The April 2006 issue of the Rothkoff Elder E-Newsletter described significant changes to the Medicaid application process with regard to proof of citizenship that might occur under the Deficit Reduction Act of 2005. The Center for Medicare and Medicaid Services (CMS) recently announced the guidelines for implementation of the new proof of citizenship requirements.

The proof of citizenship and identity requirements are effective July 1, 2006, and will affect seniors and the disabled applying for Medicaid assistance for their long-term care costs. People applying for Medicaid after July 1, 2006, and those undergoing redetermination of Medicaid eligibility after July 1, 2006, will be required to provide satisfactory documentary evidence of citizenship or nationality. The Bush Administration said in a letter to state officials that “self-attestation of citizenship and identity is no longer an acceptable practice.” The letter also states: “An applicant or recipient who fails to cooperate with the state in presenting documentary evidence of citizenship may be denied or terminated” from the program.

Applicants and recipients will generally have 45 days to provide documentation, while those with disabilities will have 90 days to provide documentation. The guidelines also state that “beneficiaries will not lose benefits as long as they are undertaking a good-faith effort to provide documentation.” States are asked to assist people to document citizenship, especially the homeless, or those mentally or physically impaired who have no one to act on their behalf. The guidelines state that the best evidence of citizenship is a United States passport or certificate of naturalization or citizenship. A passport does not have to be currently valid to be accepted, as long as it was issued without limitation. A passport issued with limitation can be used as proof of identity. If other documents are used to establish citizenship, a second document must also be produced as proof of identity. State and local birth certificates and State Department documents issued to children born abroad to United States citizens, and an official military record of service, such as a DD-214, are the next most reliable documents. Nongovernment documents showing the applicant’s or recipient’s date of birth can also be used. These documents include medical records from hospitals at the time of birth, and records from life and health insurance companies. The lowest level of documents includes census records, nursing home admission papers, or medical records from a hospital, from a physician, or from a clinic.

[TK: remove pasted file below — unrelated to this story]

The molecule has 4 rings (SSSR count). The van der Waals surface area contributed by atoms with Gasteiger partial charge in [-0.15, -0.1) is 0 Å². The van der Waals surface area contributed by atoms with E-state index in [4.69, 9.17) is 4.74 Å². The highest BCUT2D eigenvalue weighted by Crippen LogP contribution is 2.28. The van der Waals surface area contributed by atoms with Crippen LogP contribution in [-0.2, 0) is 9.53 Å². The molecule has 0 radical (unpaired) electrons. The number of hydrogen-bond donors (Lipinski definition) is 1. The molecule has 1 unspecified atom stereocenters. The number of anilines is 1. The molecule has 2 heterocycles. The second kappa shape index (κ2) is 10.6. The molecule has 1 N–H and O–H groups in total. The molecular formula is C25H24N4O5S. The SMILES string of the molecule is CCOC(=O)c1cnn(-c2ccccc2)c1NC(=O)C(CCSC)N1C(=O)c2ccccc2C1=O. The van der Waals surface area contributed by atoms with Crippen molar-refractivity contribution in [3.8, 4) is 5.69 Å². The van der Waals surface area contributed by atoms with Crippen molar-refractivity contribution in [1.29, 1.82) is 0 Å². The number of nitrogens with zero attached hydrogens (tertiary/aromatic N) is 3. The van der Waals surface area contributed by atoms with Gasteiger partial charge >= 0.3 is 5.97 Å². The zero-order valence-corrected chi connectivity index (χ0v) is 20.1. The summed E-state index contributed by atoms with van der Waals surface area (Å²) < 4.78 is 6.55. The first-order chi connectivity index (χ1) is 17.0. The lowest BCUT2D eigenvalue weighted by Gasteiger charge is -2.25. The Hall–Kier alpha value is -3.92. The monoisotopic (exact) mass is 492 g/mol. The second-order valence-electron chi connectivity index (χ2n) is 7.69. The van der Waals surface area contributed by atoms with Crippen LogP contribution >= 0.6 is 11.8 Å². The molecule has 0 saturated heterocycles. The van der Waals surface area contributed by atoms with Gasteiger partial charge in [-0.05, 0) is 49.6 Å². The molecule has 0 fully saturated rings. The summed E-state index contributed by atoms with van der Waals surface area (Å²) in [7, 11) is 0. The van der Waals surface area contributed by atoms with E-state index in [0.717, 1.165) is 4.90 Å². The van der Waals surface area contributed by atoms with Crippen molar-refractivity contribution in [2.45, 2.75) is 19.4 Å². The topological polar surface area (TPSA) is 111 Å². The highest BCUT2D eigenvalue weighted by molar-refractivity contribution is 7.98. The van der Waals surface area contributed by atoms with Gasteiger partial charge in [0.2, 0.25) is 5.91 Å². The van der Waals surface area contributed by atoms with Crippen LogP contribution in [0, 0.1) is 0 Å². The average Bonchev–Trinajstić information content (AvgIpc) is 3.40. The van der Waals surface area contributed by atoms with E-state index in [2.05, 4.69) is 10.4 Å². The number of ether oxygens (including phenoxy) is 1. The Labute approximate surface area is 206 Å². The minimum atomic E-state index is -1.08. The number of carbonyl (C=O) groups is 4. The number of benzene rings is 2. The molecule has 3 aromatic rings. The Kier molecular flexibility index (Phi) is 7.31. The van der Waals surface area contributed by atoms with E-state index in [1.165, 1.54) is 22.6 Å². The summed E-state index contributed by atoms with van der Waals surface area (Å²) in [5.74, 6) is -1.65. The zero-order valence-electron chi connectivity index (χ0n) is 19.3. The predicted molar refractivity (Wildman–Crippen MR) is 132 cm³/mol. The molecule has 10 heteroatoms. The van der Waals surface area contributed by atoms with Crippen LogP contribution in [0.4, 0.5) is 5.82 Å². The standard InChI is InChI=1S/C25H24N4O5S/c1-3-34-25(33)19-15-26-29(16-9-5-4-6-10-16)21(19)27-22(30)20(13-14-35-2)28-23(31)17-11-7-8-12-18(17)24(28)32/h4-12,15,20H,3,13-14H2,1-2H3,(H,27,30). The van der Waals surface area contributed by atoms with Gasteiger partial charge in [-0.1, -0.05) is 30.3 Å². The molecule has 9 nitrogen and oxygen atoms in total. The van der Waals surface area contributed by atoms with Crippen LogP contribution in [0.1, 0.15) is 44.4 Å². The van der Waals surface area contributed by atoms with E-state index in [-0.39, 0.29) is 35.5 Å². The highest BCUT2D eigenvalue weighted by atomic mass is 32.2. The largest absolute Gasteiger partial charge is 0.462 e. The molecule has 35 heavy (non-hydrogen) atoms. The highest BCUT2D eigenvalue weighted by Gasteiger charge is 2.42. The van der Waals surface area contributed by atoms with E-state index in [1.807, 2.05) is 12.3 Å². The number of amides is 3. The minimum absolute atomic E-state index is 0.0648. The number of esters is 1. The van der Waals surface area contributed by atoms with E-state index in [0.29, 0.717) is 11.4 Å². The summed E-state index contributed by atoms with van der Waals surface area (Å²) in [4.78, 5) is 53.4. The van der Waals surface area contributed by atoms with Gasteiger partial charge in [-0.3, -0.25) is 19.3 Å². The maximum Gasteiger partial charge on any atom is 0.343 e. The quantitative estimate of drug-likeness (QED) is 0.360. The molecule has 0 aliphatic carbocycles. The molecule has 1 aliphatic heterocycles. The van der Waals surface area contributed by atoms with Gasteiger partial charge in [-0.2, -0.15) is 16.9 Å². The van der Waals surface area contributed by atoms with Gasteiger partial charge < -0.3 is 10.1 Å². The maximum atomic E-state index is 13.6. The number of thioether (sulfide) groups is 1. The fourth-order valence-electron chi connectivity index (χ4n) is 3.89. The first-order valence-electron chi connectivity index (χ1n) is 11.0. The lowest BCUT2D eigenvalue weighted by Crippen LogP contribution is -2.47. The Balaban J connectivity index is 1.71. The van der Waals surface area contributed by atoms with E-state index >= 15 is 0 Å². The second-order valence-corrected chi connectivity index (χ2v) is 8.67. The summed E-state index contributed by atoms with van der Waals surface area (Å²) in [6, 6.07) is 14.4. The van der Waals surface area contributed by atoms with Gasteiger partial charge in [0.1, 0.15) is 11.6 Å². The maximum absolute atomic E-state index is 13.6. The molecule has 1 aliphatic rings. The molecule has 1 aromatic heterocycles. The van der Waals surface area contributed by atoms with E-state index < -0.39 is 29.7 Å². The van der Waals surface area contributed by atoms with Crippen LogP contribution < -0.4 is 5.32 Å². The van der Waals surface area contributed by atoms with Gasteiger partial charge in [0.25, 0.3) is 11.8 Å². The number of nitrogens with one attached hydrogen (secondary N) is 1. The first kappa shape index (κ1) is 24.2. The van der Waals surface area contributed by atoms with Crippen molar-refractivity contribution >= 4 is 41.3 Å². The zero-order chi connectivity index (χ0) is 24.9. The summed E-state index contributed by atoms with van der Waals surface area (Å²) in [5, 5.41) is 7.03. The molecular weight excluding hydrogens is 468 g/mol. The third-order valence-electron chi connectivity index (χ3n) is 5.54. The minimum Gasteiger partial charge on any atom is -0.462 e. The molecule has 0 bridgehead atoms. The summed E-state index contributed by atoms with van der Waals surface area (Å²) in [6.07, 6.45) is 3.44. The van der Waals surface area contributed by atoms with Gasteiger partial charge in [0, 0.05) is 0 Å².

The current practice in both New Jersey and Pennsylvania is to allow applicants and recipients to present an affidavit under oath attesting that the applicant or recipient is a U.S. citizen legally present in the United States. The CMS guidance permits affidavits, but they can be used “only in rare circumstances when the state is unable to secure evidence of citizenship” from other sources. Further, the applicant or recipient cannot supply their own affidavit. The guidelines state: “An affidavit must be supplied by at least two individuals, one of whom is not related to the applicant or recipient. Each must attest to having personal knowledge of the events establishing the applicant’s or recipient’s claim of citizenship. The individuals making the affidavit must be able to provide proof of their own citizenship and identity.” An additional affidavit must also be provided stating “why documentary evidence of citizenship does not exist or cannot be readily obtained.” Documents to establish identity include a driver’s license with photograph or other identifying information, a school identification card with photograph, a U.S. military card or draft record, a military dependent’s identification card, an identification card issued by the federal, state or local government with the same information as included on a driver’s license, a Native American Tribal document, or a U.S. Coast Guard Merchant Mariner card.

For many Medicaid applicants and recipients, these requirements will impose a significant hardship on them. Many older individuals and people born at home in rural areas may not have birth certificates, much less passports. Further, those who are incapacitated not only may not have the required documentation, but also they may not know anyone who can execute the alternative affidavits.

The Law Offices of Jerold E. Rothkoff will monitor the developments in this area and will report them in future editions of the Elder E-Newsletter. Working with an elder law attorney can make this process significantly easier.

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